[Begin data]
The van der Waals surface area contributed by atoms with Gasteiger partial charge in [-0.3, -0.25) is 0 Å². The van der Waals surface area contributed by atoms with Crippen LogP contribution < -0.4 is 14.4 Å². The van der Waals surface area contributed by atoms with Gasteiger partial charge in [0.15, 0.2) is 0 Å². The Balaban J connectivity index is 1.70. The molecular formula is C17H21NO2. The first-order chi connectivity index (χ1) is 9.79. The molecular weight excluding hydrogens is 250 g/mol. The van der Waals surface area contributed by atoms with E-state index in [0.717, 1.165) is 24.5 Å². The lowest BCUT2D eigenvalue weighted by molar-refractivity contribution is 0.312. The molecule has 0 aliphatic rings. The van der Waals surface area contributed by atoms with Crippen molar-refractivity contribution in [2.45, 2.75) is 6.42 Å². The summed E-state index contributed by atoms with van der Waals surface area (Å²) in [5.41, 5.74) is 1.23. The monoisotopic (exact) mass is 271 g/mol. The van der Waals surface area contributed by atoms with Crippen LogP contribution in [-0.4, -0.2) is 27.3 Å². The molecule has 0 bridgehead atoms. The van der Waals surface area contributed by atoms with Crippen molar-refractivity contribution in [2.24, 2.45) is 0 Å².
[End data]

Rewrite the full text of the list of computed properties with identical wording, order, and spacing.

The van der Waals surface area contributed by atoms with Gasteiger partial charge in [-0.3, -0.25) is 0 Å². The van der Waals surface area contributed by atoms with Crippen LogP contribution < -0.4 is 14.4 Å². The van der Waals surface area contributed by atoms with Gasteiger partial charge in [0.15, 0.2) is 0 Å². The Balaban J connectivity index is 1.70. The molecular formula is C17H21NO2. The first-order chi connectivity index (χ1) is 9.79. The molecular weight excluding hydrogens is 250 g/mol. The van der Waals surface area contributed by atoms with E-state index in [0.717, 1.165) is 24.5 Å². The lowest BCUT2D eigenvalue weighted by molar-refractivity contribution is 0.312. The molecule has 0 aliphatic rings. The van der Waals surface area contributed by atoms with Crippen molar-refractivity contribution in [2.45, 2.75) is 6.42 Å². The summed E-state index contributed by atoms with van der Waals surface area (Å²) in [5.41, 5.74) is 1.23. The monoisotopic (exact) mass is 271 g/mol. The van der Waals surface area contributed by atoms with Crippen LogP contribution in [-0.4, -0.2) is 27.3 Å². The molecule has 0 bridgehead atoms. The van der Waals surface area contributed by atoms with Crippen molar-refractivity contribution in [2.24, 2.45) is 0 Å².